AfDB Memo Confrims Ghana Suspension

An internal memo from the African Development Bank (AfDB) has confirmed revelations by the vice presidential candidate of the New Patriotic Party (NPP), Dr Mahamudu Bawumia, to the effect that Ghana was indeed sanctioned by the bank.

A day after he had made the claim that Ghana and countries like Somalia, Sudan, Zimbabwe and Djibouti had been suspended, the bank seems to have been put under some pressure to put out a denial on its website saying, ‘We wish to state that Ghana is current on all its obligations with the AfDB.”

The bank insisted that ‘Ghana is not on the list of countries under sanctions by the AfDB”, suggesting that ‘On 18th February, 2015, due to an administrative oversight, Ghana was erroneously included in the list of countries under sanctions by the AfDB and that the error was detected that same day and a corrected list was immediately issued in replacement.’

The AfDB claims that the administrative error was committed on February 18, but the memo conveying the suspension of Ghana was dated February 17, 2015, raising suspicion about the credibility of AfDB’s rejoinder.

The suspension meant that signature of new AfDB loan agreements, disbursement on all the bank’s ongoing projects and the granting of new loans had been suspended until the situation was resolved, as Dr Bawumia said during the public lecture at the Central University last Tuesday.

However, an internal memo dated February 17, 2015 from the AfDB suggests that Ghana was at least on the list of sanctioned countries for many weeks before the corrections were effected, as the bank claims.

It also confirmed the revelation by Dr Bawumia that Ghana was indeed sanctioned by the bank and that the statement by AfDB that the inclusion of Ghana on the list of sanctioned countries was an error could not have been true.

The memo referred to a list prepared on January 31, 2015 which listed Ghana as one of the countries affected by AfDB sanctions, with the memo indicating that the sanctions against Ghana took effect on January 2, 2015.

The emergence of the AfDB’s own internal memo of 17th February clearly contradicts the suggestion by the bank that the inclusion of Ghana on the list was an administrative error which appeared on its website and was corrected.

So far, neither the AfDB nor the Mahama-led NDC government has been able to provide any details on the         so-called administrative oversight or error.

Also, efforts to find any correspondence dated 18th February which supposedly corrected the administrative error proved futile because neither government nor AfDB sources have been able to produce any such correspondence to confirm the claims contained in the statement.

Statistical Service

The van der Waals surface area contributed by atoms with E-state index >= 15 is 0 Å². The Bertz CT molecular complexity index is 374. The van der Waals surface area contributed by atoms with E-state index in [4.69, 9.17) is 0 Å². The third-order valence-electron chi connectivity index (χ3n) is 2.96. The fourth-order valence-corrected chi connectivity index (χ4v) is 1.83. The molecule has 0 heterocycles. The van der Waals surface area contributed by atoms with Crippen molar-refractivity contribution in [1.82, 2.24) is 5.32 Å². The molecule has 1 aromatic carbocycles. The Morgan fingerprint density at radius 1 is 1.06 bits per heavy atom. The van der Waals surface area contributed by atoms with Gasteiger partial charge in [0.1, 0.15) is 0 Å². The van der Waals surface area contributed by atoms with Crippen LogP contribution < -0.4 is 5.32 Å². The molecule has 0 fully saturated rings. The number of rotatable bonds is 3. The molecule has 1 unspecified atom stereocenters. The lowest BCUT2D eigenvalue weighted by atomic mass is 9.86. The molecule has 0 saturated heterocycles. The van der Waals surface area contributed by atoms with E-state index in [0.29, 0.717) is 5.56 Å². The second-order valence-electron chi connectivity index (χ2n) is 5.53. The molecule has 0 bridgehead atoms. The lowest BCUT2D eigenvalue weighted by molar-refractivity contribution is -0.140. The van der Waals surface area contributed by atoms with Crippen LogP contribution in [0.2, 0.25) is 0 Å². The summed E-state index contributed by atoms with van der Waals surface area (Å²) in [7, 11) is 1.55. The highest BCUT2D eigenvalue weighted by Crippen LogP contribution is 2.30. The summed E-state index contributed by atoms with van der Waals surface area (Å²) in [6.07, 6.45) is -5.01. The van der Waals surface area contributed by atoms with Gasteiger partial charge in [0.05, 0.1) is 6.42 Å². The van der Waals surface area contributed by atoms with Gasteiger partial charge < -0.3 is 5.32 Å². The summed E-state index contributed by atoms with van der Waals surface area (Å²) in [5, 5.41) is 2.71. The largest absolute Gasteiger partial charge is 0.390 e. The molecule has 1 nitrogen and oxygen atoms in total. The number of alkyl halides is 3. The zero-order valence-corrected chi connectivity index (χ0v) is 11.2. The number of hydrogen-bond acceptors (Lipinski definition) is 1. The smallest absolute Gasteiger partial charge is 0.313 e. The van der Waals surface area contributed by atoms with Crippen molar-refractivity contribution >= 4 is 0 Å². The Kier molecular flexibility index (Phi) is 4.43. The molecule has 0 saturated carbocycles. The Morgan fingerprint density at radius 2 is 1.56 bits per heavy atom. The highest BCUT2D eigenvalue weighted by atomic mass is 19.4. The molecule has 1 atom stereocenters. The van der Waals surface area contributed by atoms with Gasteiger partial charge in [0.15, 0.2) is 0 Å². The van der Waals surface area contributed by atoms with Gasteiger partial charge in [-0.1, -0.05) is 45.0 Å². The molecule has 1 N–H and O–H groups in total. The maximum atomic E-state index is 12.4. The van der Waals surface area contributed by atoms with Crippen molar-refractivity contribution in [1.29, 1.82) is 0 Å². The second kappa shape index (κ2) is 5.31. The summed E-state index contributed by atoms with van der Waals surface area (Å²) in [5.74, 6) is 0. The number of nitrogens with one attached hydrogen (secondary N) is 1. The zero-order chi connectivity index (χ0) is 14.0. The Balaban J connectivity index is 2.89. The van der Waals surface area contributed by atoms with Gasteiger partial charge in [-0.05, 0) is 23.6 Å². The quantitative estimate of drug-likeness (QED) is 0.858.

In a related development, the Ghana Statistical Service (GSS) is claiming that the document sourced from its website by Dr Bawumia was an error.

The admission by the GSS was contained in a formal response to Bawumia’s criticisms at a press conference organised yesterday.

Dr Bawumia queried government’s claim that in 2009 overall non-oil GDP growth was 2.2% whereas the agricultural sector was pegged at 7.2%; industry, 4.5% and services sector, 5.6%.

Dr Bawumia said one would have expected a higher growth in non-oil GDP growth based on the values recorded by the three sectors.

He said erroneous data jeopardises the impact that an IMF bailout would have in resolving Ghana’s sinking credibility and messy fiscal record.

In Dr Bawumia’s words at the Central University College’s Distinguished Speaker’s series, the IMF “anchor will not hold’ if data is faulty.

However, GSS explained that there ‘was an error during the transmission of the data onto its website’, saying that ‘the correct figure is 4.8% and not 2.2%’.

Ghana Owes Nigeria Gas $120m
According to a TV3 report, Ghana owes Nigeria about $120 million in gas supplied, leading to the stoppage of gas supply to the Volta River Authority (VRA), confirming Dr Bawumia’s claim on the matter during the lecture.

The renowned economist had said that the VRA owed Nigeria Gas $100 million, a reason for ‘the untold story’ of the erratic supply of gas.

‘Nigeria Gas is, therefore, dragging its feet with regard to the supply of gas while this amount is unpaid,’ Dr Bawumia stated during his lecture as Visiting Professor of Economic Governance at the Central University College.

According to VRA, the Electricity Company of Ghana (ECG) owes it GH¢1.2 billion, without which it could not settle the debt to Nigeria Gas.

By Charles Takyi-Boadu

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